From its original release in 2019 to its re-release last month, How to Survive: Self-Reliance in Extreme Circumstances had a crucial change in subtitle. In 2019, the book was called How to Survive: Lessons for Everyday Life from the Extreme World. The title change was clever. (Publicists—like survival experts—must always be ready to adapt; and everyday life, as it turns out, can no longer be set in such stark opposition to extremeness.) It was also strikingly fortuitous—a tactical move that wound up a neat summation of the past twelve months’ mounting disillusionments. Our ideas about what constitutes a disaster—action-packed hypotheticals like total government collapse, nuclear war, some airborne variant of the Ebola virus making its way to JFK International—have been complicated beyond recognition. Slowly, grimly, we look around ourselves and wonder if the loneliness, the boredom, the constant barrage of bad news and psychological stress, is what it means to live through the apocalypse.
In the grocery store last March, the scenario I’d envisioned was one which necessitated both self-sufficiency and self-defense. I’d been following the news in Italy (the epicenter of coronavirus deaths at the time) and reasoned that—even in the worst case scenario—the lights would stay on, the grocery stores would stay open, and we would still be able, if necessary, to dial 9-1-1 for an EMT. But I had also seen Contagion and It Comes at Night and 28 Days Later, and wasn’t sure I could hack it if people started to turn on one another. Would my roommates and I be able to fight off intruders from the fire escape? Did we have enough provisions to last us if trips to the grocery store grew too perilous? If we bought a gun, would any of us know how to use it? My bag of pantry goods felt feeble in my hands.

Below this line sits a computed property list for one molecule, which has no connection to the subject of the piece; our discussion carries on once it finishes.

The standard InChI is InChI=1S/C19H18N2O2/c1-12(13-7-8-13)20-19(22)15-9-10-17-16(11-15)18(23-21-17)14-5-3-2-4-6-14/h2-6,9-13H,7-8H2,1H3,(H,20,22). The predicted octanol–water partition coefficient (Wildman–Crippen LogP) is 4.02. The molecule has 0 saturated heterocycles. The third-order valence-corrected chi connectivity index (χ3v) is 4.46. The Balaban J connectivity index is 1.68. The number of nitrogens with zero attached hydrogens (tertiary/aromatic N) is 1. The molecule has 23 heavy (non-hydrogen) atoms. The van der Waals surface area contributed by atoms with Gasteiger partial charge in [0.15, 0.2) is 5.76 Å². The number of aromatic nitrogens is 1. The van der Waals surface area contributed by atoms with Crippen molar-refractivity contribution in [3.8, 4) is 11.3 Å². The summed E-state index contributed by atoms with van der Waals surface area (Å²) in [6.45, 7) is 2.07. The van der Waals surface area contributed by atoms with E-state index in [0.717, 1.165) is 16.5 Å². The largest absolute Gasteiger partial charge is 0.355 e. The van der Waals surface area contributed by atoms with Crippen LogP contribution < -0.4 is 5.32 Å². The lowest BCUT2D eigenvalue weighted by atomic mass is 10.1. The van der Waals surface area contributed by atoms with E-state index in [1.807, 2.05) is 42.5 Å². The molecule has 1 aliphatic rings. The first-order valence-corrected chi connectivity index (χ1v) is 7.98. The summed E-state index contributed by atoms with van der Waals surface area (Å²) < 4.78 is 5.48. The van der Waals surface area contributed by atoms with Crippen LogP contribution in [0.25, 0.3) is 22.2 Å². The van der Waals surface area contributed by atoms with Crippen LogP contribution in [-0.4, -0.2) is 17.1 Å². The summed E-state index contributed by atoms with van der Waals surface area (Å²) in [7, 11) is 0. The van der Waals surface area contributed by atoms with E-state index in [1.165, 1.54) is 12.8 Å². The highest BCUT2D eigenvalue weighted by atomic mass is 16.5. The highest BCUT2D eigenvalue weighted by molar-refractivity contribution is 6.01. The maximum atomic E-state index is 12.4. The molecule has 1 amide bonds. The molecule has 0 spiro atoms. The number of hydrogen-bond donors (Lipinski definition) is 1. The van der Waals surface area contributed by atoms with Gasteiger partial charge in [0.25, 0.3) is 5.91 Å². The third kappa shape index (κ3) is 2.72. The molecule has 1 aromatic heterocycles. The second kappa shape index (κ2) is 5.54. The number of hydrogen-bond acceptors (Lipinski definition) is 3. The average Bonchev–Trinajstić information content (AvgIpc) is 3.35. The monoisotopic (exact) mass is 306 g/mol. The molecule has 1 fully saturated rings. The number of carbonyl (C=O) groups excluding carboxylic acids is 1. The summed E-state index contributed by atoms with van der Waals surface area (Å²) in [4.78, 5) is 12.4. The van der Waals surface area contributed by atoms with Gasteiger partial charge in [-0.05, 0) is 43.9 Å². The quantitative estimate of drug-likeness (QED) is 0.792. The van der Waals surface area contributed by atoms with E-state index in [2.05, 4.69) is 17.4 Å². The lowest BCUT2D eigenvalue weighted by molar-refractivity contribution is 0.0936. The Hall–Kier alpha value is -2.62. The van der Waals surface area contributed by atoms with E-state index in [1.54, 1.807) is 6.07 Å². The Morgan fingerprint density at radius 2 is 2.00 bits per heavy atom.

Of course, I have not (yet) had to fight off intruders, and quick, masked grocery store trips remain as inconvenient and innocuous as ever—except in this icy weather, which renders the line outside Trader Joe’s in Downtown Brooklyn somewhat of a hazard. For many, though, this year has been traumatic in more tangible, obvious ways. When Hudson’s subtitle transformed from Lessons for Everyday Life from the Extreme World to Self-Reliance in Extreme Circumstances, it tacitly acknowledged that for decades, everyday life, even in a self-important first-world countries such as ours, has been extreme—a survival scenario no less daunting than a plane crash or capture by enemy forces. If this suggestion feels overblown, then here are some questions for you to ponder: How different is it, really, to be stranded without supplies in an unforgiving wilderness than it is to be evicted? How different is it to toil endlessly to build shelter and hunt for food, only to have your provisions washed away in a flash flood, than it is to work 40+ hours per week, only to be financially decimated by a visit to the emergency room? How different is it to be a soldier stranded in hostile territory than it is to be a young Black man navigating a city, when a police officer could, at any moment, perceive him as a threat?
The more I dwell on the barrage of existential threats we face, the more I wonder: What would a non-extreme existence look like? Is such a thing even possible? Or is the natural state of existence invariably Hobbesian—nasty, brutish, and short? If that’s the case, then How to Survive: Self-Reliance in Extreme Circumstances may be the most valuable book to hit the self-help section in years. Eat healthy and exercise, take deep breaths, invent some narrative about your various financial and housekeeping tasks so they don’t seem like such an inescapable, Sisyphean nightmare. Stop framing your struggles in terms of duty and necessary evil and really I should be grateful, and instead frame them in terms of the greatest feats of human will and resourcefulness on record. Perhaps then, you’ll stand a fighting chance.
Lily Houston Smith is a writer and audio producer based in Sunset Park. She co-edits Laid Off NYC’s Letters section. Get to know her better: @Lily_H_Smith.
*Thumbnail image: John Hudson, courtesy of the author